Designed 1956-1959
Manufacturer Zbrojovka Vsetín
Weight 20.5lbs
Length 47.8in
Barrel Length 25.6in
Cartridge 7.62x54r
Action Gas operated; tilting breech block
Rate of Fire 700-800 rounds per minute
Range 100-2000 meters
Sights Folding leaf rear; hooded front post

[Special thanks to Dave Liddy for running the video camera and Lucky Gunner for putting together the event.]

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    • You’re right, thanks for catching that. I apparently like to mix up my slavic nations that start with C

  1. This is why I have a “happiness is a warm machine gun” bumper sticker on the back of my truck, Ryan. You’re making me miss my M60 and giving me flash backs! Seriously, the only thing the owner needs is to condition his wep with some militec 1. My semi RPK used to hang up when hot until I conditioned it, now it is smoother than a Southern politician on election day. The only thing I don’t miss about carrying the M60 is the belts. There are pro’s and cons for each way, but the RPK type option of interchangeable magazine feed with the AK is well thought out. Battlefield availability of ammo/magazines is always a plus. Running through a hundred round belt is a blast though!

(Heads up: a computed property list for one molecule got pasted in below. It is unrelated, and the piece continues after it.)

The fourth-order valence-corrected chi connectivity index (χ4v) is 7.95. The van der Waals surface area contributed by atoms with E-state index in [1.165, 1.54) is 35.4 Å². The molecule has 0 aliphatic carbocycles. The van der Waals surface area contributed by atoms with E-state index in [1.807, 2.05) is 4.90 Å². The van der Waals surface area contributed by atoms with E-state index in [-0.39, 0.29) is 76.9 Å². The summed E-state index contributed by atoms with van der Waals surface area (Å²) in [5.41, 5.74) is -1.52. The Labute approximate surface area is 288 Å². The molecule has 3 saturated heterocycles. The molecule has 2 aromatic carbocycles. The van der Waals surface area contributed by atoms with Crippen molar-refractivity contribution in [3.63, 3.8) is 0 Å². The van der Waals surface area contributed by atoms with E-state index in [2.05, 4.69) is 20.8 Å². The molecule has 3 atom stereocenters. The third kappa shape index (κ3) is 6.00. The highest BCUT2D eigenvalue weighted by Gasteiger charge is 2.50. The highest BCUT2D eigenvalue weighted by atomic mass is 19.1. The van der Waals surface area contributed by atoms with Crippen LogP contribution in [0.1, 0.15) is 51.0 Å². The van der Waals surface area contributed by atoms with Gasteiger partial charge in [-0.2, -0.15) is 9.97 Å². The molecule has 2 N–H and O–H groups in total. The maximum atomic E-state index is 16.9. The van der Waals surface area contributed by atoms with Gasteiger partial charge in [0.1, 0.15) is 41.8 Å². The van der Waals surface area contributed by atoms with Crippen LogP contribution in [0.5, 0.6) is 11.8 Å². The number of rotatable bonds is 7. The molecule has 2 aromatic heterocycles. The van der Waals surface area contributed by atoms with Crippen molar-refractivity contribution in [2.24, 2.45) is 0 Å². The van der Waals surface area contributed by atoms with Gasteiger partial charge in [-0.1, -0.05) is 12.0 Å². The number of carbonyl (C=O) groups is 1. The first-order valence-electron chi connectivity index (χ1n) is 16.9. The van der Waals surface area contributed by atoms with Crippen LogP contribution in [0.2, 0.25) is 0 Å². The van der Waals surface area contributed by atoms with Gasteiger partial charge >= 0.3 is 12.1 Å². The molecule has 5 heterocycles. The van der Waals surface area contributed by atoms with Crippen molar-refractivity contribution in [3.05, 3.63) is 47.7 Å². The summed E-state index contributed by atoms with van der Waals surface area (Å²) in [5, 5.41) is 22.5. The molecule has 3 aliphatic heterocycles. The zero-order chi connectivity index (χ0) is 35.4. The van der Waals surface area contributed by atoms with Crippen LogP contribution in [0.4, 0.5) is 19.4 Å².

• The only thing I missed about carrying the M-60 was…. well, that it was frickin’ heavy. I got yelled at once at ROTC Advance Camp (Ft. “Smiley,” Kansas) because I put the thing over my shoulder instead of carrying it at the ready. Of course, we were the second or third platoon in a company sized movement, so it really would not have made that much difference anyway – the lead elements in the column were a few hundred yards ahead of us.